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Silica glass is frequently used as a device material for micro/nano fluidic devices due to its excellent properties, such as transparency and chemical resistance. Wet etching by hydrofluoric acid and dry etching by neutral loop discharge (NLD) plasma etching are currently used to micromachine glass to form micro/nano fluidic channels. Electro-osmotic flow (EOF) is one of the most effective methods to drive liquids into the channels. EOF mobility is affected by a property of the micromachined glass surfaces, which includes surface roughness that is determined by the manufacturing processes. In this paper, we investigate the effect of micromaching processes on the glass surface topography and the EOF mobility. We prepared glass surfaces by either wet etching or by NLD plasma etching, investigated the surface topography using atomic force microscopy, and attempted to correlate it with EOF generated in the micro-channels of the machined glass. Experiments revealed that the EOF mobility strongly depends on the surface roughness, and therefore upon the fabrication process used. A particularly strong dependency was observed when the surface roughness was on the order of the electric double layer thickness or below. We believe that the correlation described in this paper can be of great help in the design of micro/nano fluidic devices. Full article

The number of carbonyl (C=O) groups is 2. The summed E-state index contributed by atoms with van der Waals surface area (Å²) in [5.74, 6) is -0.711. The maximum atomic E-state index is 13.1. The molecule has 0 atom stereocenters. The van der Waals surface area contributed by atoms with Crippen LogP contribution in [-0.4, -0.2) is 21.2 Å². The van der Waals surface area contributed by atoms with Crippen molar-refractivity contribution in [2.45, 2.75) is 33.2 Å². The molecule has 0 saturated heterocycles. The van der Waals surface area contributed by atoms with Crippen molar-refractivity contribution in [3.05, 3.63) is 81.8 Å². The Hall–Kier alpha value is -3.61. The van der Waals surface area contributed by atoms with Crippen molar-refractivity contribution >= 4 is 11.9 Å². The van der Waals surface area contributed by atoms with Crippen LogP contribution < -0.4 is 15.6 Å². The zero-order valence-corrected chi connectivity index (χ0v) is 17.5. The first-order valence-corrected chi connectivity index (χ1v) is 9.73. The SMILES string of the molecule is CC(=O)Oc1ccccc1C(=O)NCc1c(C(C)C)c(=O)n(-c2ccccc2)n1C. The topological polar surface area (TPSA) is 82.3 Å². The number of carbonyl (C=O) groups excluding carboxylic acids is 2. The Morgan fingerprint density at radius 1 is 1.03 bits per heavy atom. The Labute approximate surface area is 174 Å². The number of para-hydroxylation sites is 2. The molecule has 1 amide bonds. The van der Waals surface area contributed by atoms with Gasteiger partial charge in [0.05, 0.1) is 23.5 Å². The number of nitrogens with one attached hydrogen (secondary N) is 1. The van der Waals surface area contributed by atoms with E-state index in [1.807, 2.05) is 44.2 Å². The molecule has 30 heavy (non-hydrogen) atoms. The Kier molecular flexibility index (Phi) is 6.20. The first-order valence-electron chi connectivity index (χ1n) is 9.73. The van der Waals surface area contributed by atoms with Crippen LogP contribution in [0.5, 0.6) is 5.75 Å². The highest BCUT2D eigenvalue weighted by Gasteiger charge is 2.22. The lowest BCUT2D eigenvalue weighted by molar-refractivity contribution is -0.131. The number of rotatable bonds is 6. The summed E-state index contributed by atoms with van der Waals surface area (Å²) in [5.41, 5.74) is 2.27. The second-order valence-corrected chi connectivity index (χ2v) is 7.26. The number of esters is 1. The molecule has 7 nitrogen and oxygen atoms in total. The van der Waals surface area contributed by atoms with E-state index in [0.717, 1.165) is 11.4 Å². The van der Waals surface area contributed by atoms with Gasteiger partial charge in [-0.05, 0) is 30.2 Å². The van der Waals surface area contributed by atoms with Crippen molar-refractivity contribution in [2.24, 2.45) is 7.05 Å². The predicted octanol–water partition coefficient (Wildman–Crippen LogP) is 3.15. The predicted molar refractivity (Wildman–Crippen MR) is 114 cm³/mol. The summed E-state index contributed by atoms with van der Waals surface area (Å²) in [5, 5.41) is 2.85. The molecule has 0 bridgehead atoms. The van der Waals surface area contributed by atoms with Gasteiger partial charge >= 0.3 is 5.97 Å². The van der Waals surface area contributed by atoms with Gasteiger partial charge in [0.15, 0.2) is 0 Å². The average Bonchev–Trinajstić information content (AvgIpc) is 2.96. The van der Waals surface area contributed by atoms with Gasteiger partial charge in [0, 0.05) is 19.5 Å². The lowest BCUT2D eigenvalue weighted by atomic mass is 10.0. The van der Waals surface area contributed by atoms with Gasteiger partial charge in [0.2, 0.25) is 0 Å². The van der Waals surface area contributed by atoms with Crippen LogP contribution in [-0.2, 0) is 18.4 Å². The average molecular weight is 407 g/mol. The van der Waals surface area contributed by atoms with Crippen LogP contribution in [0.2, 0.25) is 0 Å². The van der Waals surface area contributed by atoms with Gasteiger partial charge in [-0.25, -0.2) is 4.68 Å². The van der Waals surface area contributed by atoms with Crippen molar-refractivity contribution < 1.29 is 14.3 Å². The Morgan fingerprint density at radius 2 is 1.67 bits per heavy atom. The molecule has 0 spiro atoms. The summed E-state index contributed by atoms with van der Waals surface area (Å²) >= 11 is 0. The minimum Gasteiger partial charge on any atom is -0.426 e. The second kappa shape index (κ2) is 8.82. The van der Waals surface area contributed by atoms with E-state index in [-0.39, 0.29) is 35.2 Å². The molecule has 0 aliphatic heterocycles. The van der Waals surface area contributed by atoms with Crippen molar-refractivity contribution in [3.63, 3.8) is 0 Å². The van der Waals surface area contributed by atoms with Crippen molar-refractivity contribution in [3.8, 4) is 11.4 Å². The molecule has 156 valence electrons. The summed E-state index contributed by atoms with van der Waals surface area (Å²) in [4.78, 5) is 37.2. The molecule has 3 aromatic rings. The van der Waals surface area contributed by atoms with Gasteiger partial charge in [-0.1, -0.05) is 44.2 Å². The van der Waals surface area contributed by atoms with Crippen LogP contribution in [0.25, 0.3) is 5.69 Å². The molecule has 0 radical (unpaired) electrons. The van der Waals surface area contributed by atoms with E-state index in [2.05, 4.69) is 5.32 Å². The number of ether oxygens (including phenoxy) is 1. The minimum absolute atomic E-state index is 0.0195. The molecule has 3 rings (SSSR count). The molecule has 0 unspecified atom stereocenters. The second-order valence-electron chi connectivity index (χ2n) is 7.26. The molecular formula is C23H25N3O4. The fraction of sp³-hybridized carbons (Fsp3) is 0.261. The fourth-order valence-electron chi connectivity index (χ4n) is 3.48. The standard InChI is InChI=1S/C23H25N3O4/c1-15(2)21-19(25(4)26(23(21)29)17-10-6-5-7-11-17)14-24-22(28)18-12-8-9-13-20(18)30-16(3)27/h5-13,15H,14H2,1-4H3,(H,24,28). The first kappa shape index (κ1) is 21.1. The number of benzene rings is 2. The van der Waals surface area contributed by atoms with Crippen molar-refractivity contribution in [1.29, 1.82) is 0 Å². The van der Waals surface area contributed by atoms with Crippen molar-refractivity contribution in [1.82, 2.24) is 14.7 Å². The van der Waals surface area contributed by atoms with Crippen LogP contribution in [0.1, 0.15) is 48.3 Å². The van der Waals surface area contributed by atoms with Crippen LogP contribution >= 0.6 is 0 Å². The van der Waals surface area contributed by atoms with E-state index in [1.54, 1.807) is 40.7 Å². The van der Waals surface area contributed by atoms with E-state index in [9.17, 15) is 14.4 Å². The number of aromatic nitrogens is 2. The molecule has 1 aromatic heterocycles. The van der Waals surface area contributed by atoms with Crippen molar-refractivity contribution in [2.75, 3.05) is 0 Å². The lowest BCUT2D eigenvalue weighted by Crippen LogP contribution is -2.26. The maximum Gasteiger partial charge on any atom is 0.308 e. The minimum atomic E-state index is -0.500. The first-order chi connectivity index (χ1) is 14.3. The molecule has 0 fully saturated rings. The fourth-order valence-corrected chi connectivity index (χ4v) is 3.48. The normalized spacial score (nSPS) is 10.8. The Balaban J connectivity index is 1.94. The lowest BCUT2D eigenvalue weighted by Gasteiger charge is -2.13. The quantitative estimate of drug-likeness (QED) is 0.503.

(This article belongs to the Special Issue Glass Micromachining and Applications of Glass)
Open AccessArticle Micromanufacturing in Fused Silica via Femtosecond Laser Irradiation Followed by Gas-Phase Chemical Etching
Micromachines 2012, 3(4), 604-614; doi:10.3390/mi3040604
Received: 6 August 2012 / Revised: 28 August 2012 / Accepted: 17 September 2012 / Published: 28 September 2012
Cited by 4 | PDF Full-text (616 KB) | HTML Full-text | XML Full-text
Abstract
Femtosecond laser irradiation followed by chemical etching (FLICE) with hydrogen fluoride (HF) is an emerging technique for the fabrication of directly buried, three-dimensional microfluidic channels in silica. The procedure, as described in literature, consists of irradiating a silica slab followed by chemical etching
[...] Read more.
Femtosecond laser irradiation followed by chemical etching (FLICE) with hydrogen fluoride (HF) is an emerging technique for the fabrication of directly buried, three-dimensional microfluidic channels in silica. The procedure, as described in literature, consists of irradiating a silica slab followed by chemical etching using hydrogen fluoride. With aqueous HF the etching process is diffusion-limited and is self-terminating, leading to maximum microchannel lengths of about 1.5 mm, while the use of low-pressure gaseous HF etchant can quickly produce 3 mm long channels with an aspect ratio (Length/Diameter) higher than 25. By utilizing this methodology the aspect ratio is not constant, but depends on the length of the channel. When the microchannel is short the aspect ratio increases quickly until it reaches a maximum length at around 1400 µm. Thereafter the aspect ratio starts to decrease slowly. In this paper we present a variation of the low-pressure gaseous HF etching method, which is based on the dynamic displacement of the etchant. This method results in a 13% increase in the aspect ratio (L/D = 29) at the expense of a low etching speed (4 µm/min). Full article
(This article belongs to the Special Issue Glass Micromachining and Applications of Glass)